Canadian Journal of Communication Vol 42 (2017)
©2017 Canadian Journal of Communication Corporation


Gary Genosko,
University of Ontario Institute of Technology

BookMcLuhan’s Global Village Today: Transatlantic Perspectives. Edited by Carmen Birkle,  Angela Krewani, & Martin Kuester.  London, UK: Pickering & Chatto, 2014. 256 pp. ISBN: 9781848934610.

By the end of the 1960s, Marshall McLuhan’s landmark book The Gutenberg Galaxy: The Making of Typographic Man, originally published in 1962, had been translated into more than twenty languages. His influential study, Understanding Media of 1964, could have been read, by the end of the same period noted above, in Swedish, German, Finnish, Spanish, French, Danish, et cetera. European publishers received McLuhan with open arms, yet the critical reception/literature that each translation spawned, both in public debates and more intimate and specialized academic circles, constitute unique cultures with original features that continue to unfold. In my scholarly work I have focused my attention on the French translations and McLuhan’s diverse readerships in France and Québec, and there are, in addition, robust investigations into the Japanese McLuhan scene by Marc Steinberg. McLuhan has always been transatlantic and indeed, global in reach.

The edited collection McLuhan’s Global Village Today: Transatlantic Perspectives contains a lively record of exchanges, first staged in Marburg, Germany courtesy of the Centre for Canadian Studies in 2011, among Canadian and primarily German scholars under the banner of transatlantic McLuhan studies. So, what the editors mean by transatlantic is limited contextually to a field that is labelled, for better or for worse, as German media theory, including the theoretical contributions of Friedrich Kittler, Wolfgang Ernst, and Siegfried Zielinski and diverse perspectives from the Canadian side (not explicitly Toronto School), but not an exhaustive roster by any means. The spirit is that of international friendship and celebration of the McLuhan centenary year. However, most of the Canadian contributors look elsewhere other than to the German media archaeologists for inspiration.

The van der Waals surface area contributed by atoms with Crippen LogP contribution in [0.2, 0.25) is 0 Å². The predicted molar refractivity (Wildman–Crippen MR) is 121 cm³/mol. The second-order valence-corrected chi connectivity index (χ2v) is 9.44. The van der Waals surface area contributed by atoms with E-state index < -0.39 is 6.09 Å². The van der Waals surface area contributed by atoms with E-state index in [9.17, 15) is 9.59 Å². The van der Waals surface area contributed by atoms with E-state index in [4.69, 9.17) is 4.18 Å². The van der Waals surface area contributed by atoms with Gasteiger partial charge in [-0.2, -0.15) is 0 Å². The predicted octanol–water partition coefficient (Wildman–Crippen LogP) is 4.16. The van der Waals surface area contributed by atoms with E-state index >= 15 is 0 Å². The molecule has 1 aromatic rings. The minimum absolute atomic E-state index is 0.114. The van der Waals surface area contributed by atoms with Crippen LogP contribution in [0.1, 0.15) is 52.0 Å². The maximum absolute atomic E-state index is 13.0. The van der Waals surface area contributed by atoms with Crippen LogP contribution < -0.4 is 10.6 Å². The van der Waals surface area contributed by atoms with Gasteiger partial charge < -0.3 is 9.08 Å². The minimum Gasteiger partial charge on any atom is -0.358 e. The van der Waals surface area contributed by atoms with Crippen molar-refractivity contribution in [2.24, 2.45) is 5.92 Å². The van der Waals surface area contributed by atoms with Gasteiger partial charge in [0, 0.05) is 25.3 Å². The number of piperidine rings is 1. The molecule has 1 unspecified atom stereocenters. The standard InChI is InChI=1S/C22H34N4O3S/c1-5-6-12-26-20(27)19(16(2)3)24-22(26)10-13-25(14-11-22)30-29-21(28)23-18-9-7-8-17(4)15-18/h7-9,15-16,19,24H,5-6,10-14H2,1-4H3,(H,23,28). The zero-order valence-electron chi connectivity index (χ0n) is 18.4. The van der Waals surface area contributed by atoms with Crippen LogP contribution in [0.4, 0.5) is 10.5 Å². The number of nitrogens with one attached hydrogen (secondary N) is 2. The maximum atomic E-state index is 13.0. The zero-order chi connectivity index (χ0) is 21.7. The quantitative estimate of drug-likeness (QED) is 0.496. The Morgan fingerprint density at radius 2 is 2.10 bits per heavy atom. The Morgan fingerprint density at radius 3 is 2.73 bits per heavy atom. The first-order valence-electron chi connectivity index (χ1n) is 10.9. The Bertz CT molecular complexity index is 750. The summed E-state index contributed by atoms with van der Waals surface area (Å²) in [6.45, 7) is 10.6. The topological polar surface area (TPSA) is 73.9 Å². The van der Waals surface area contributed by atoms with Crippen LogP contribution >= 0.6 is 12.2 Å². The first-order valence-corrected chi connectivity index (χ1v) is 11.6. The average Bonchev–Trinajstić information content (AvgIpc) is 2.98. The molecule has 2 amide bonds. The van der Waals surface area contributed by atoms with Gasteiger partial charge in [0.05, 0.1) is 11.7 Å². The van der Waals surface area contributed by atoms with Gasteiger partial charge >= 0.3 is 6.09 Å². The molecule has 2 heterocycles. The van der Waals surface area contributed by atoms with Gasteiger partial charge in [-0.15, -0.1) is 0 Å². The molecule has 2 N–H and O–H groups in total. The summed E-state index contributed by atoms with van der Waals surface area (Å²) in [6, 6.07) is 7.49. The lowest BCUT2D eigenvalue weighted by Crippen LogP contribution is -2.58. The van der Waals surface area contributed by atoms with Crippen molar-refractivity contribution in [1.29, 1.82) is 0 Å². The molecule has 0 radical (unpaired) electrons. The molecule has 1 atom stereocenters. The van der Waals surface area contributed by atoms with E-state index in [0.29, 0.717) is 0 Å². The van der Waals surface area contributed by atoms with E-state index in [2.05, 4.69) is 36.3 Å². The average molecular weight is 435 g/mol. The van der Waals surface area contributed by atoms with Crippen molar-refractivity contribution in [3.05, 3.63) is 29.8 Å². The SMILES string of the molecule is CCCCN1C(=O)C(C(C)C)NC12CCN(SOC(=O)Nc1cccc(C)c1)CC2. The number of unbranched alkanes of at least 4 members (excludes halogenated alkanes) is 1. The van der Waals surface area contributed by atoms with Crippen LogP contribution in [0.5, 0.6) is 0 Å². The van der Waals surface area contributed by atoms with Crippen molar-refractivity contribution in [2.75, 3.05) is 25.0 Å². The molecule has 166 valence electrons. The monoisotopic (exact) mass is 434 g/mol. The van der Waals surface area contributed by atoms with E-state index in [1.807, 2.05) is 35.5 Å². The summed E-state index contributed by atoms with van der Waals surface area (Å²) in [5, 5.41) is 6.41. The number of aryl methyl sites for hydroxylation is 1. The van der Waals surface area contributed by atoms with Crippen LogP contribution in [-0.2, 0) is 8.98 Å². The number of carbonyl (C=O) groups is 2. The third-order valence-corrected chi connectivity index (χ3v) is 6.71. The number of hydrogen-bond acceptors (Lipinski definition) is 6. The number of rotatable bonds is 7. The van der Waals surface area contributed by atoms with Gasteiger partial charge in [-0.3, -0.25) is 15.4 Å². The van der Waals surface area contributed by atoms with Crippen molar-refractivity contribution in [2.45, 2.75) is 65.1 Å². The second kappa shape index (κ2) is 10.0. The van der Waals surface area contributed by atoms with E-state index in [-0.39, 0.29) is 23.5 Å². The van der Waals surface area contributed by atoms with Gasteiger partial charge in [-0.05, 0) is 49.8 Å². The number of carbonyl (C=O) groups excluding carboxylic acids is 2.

Richard Cavell considers the question of theorizing bio-mediation in his leading contribution, turning McLuhan toward Eugene Thacker for an insight into the body as medium, neither as machine nor cyborg, but through our technologies as an encounter with our othered humanity—not our posthumanity. Although the mythic version of this—narcissus as narcosis—captures only one dimension of a transformative encounter with ourselves, it is the transformative that is important for the contributors to this volume, as both Cavell and Jana Mangold, in her study of metaphor in McLuhan’s work, insist on it as a decisive shift in communication away from transmission, from transport to transform. Mangold finds the roots of metaphor as transport in the Greek tradition, but finds rich examples of McLuhan’s metaphorization of transport itself, transforming it into a process of translation: “the wager of media theory is metaphor” (p. 20).

Andreas Beinsteiner regains the Kittlerian counterflow of re-assessing print as cooler than McLuhan thought, that is, less passive, and not dominated by one sense. Beinsteiner argues both that McLuhan confused physical interaction with psychological involvement, and that his distinction between hot and cold was a thoroughly Gutenbergian dichotomy from which he did not escape. Florian Sprenger raises the critical stakes by maintaining that McLuhan did not pursue the contradiction at the heart of the instantaneity thesis of electric, implosive media: that “immediacy means to neglect media—the media McLuhan’s theory wants to describe” (p. 31). For McLuhan, there can only be immediacy; yet, media cannot be immediate because it requires separate elements that are mediated. This tension is explored in depth by Sprenger, capturing some of the historical metaphors of transatlantic communication cables (i.e., in German Kabelseele or cable soul is the cable’s lining) as exemplary of how separate entities are thought of as unified.  Historicizing McLuhan and acknowledging the “coherence in contradiction” (p. 31) of his media theory assists in preventing a reduction of it to a “Catholic utopia” (p. 44) that is self-defeating: “Perhaps a theory of media which is oriented towards unity and immediacy cannot see its own implications and never fully grasp what media theory is about: that media are differentiators and never unify without delaying, interrupting and individualizing” (p. 44).